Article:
The $20 billion (Dh73.4bn) award, given to the Korea Electric Power Corporation, represents one of the country's largest-ever investments in energy.
UAE: Korean consortium to build nuclear power stations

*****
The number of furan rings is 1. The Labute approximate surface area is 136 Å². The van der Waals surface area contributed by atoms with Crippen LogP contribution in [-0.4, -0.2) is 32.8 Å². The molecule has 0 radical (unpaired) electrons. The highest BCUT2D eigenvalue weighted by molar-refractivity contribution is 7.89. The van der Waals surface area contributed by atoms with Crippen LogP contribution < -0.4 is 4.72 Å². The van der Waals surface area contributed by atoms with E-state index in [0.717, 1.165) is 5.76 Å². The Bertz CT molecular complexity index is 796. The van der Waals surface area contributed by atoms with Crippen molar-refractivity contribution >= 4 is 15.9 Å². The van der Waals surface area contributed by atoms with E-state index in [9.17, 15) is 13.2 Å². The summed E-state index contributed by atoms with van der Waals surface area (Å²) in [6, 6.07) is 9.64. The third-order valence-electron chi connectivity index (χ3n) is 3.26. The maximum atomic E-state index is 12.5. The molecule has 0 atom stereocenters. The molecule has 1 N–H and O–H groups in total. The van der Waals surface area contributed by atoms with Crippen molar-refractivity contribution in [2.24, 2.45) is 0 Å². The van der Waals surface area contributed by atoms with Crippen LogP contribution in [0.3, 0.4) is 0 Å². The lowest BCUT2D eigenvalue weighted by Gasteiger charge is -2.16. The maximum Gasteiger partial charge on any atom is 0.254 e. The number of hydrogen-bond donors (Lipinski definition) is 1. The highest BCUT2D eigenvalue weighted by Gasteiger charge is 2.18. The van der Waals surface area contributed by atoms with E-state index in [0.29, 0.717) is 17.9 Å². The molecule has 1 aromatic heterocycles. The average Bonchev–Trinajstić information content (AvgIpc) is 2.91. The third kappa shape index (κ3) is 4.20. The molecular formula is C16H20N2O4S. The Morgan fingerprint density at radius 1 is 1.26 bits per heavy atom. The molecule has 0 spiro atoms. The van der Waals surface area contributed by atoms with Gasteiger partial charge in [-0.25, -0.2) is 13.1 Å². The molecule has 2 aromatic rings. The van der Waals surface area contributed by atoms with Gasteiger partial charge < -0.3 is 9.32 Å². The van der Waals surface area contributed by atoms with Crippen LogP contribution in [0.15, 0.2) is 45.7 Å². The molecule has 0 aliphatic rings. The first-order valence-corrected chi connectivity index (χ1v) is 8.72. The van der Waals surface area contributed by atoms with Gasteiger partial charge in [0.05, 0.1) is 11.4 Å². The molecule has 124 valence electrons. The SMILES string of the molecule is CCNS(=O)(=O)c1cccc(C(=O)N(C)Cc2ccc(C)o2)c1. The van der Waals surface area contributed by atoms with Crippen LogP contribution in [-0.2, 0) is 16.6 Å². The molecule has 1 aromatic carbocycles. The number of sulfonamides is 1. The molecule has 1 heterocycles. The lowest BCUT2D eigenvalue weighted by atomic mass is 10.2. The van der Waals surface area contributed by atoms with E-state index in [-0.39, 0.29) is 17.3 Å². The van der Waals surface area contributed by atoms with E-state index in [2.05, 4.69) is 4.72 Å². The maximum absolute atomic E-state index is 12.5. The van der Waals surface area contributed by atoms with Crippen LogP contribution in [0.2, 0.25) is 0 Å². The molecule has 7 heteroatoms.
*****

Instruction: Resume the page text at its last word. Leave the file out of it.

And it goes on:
A US$20 billion (Dh73.47bn) nuclear tie-up between Abu Dhabi and a consortium of South Korean firms could be a springboard for the sale of nuclear services to other projects in the UAE and across the region, officials said. @Body:The deal represents the first time South Korea will export a power reactor and the first time an Arab country will deploy commercial-scale nuclear technology. The Emirates Nuclear Energy Corporation (ENEC) hinted at greater co-operation with Korea Electric Power Corporation (KEPCO) after concluding a deal, which will include the Korean firms sharing their technology and taking an equity stake in a nuclear operations joint venture. "ENEC and KEPCO have agreed to work together on business ventures in the utility and energy fields outside the boundaries of the UAE project," ENEC said. The company was "eager" to look for business opportunities in partnership with KEPCO, Mohammed al Hammadi, the ENEC chief executive, said yesterday. Mr al Hammadi declined to elaborate on the industries targeted, saying more announcements would be disclosed "down the road". He suggested ENEC was looking with particular interest at investing in the supply chain abroad for uranium fuel, which includes five steps of processing. "According to our programme, in the UAE it is illegal to enrich or reprocess fuel and we want to secure fuel for the future," Mr al Hammadi said. "Each [processing step] has a very mature supply chain, but in the future we will likely invest in this supply chain to establish business opportunities and at the same time secure the fuel." The deal announced yesterday includes an initial supply of uranium fuel that will power the reactors in their first years of operation. A number of Arab states, including Kuwait, Jordan, Egypt and Saudi Arabia, have voiced interest in installing nuclear reactors to make up a shortfall in electricity supplies - interest that has not been lost on nuclear providers across the world. South Korea is looking to Jordan, Turkey and China to win more nuclear contracts, its ministry of land, transport and maritime affairs said yesterday, according to a statement given to Bloomberg. Kim Ssang Su, the KEPCO chief executive, said yesterday that the deal could extend beyond the reactors. "KEPCO will also provide the UAE with its accumulated know-how and experience in developing nuclear power plants, and the Korean government will provide its full support in various aspects of the programme to encourage further exchange and collaboration between our two countries," he said, according a statement from ENEC. The agreement is structured as a long-term partnership, with KEPCO expected to play a role in operating and owning an unspecified stake of the joint venture that operates the reactors. "ENEC and KEPCO have also agreed to key terms under which the Korean investors will have an equity interest in the project," an ENEC statement said. "This arrangement will further strengthen the business relationship and powerfully incentivise the partners to ensure that the necessary experience, technology and skills are available to achieve on-time and on-budget delivery and safe and reliable operation of the plants." Abu Dhabi has welcomed private ownership of as much as 40 per cent in its conventional power stations and analysts had expected further use of that model in the nuclear sector. KEPCO is expected to have a role in the nuclear sector for decades, said Khaldoon al Mubarak, the ENEC chairman. "The nature of this project will require a partnership that endures for nearly 100 years," Mr al Mubarak said. The deal will allow for the gradual transfer of proprietary nuclear technology to Abu Dhabi, ENEC said, a model that South Korea used in the development of its own nuclear programme using technology from the US and Canada. @Email:email@example.com